Lockett Gallery in Guyton St struggled to find room for the many people who showed up on Sunday for the launch of Sandra Morris' book of text and illustrations, North & South: a Tale of Two Hemispheres.
The gallery had to make the switch from Open Studios to book launch venue for a couple of hours, then back again.
Lockett Gallery owner Lesley Stead welcomed everyone.
"It's a lovely turnout for our friend Sandra Morris, distinguished illustrator and author we're all so proud of, who has come to live here from living in Auckland … and has definitely added to the enrichment of our community.
"This book, I'm absolutely besotted and very much in love with it … the illustrations are beautiful, she's even got some of her own hand-written titles in here, the research is phenomenal. It is a beautiful book and I think many children all over the world will love having it on their bookshelf."
Lockett Gallery is for illustrators to show off their art outside the confines of a book, so the walls are covered with book illustrations freed from their binding.
"We are on a mission to elevate the status of illustrators," says Lesley.
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"We talk about the late 19th and early 20th centuries as being the golden age of children's book illustration," says Sandra. She mentioned popular illustrators of the day, such as Randolph Caldecott, Kate Greenaway, Walter Crane, MC Wyeth, Howard Pyle, Jessie Wilcox Smith and Maxfield Parrish.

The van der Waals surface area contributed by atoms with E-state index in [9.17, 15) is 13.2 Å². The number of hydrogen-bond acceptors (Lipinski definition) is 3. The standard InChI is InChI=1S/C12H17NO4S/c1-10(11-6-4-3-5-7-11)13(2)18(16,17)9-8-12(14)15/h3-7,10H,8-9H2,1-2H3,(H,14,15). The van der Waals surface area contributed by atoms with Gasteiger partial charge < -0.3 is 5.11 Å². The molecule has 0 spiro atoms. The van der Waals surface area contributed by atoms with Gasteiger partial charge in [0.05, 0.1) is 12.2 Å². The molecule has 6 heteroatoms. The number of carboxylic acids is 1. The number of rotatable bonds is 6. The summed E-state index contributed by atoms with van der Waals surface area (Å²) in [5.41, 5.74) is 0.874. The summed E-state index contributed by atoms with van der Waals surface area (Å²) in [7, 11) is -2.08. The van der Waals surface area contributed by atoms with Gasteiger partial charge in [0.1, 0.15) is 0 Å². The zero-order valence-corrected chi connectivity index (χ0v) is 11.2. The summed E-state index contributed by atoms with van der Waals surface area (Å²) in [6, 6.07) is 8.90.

"They revolutionised the picture book and Randolph Caldecott is recognised as being the father of the modern picture book. He didn't just show what was in the text, he extended the text visually by adding extra elements in to the story, and that had never been done before.
"Then we move on to the 20th century and we have the marvellous Maurice Sendak, and he probably is the most famous of our book illustrators in the children's genre.
"He considered himself an interpretive illustrator and he had a lovely insight into the mind of children and this reflected in his book, Where the Wild Things are."
Sandra says there are some incredible illustrators now, such as Oliver Jeffers and Emily Gravett, who take the book beyond just a story.
"I think there's a golden age of illustration now and I think there's a whole burgeoning of books in non-fiction, particularly natural history."
Which is where her book comes in.
"The important thing for me is to attract the child to the animal and to want to learn more about that animal. I'm neither graphic nor totally realistic: it's kind of my emotional response to how I connect with the animal, and I'm trying to bring the child into that same zone."
The book is timely, with climate change and human intervention threatening many species represented in the book, so Sandra aims to reach a young audience hoping for a better future.
North & South is available from Paige's Book Gallery.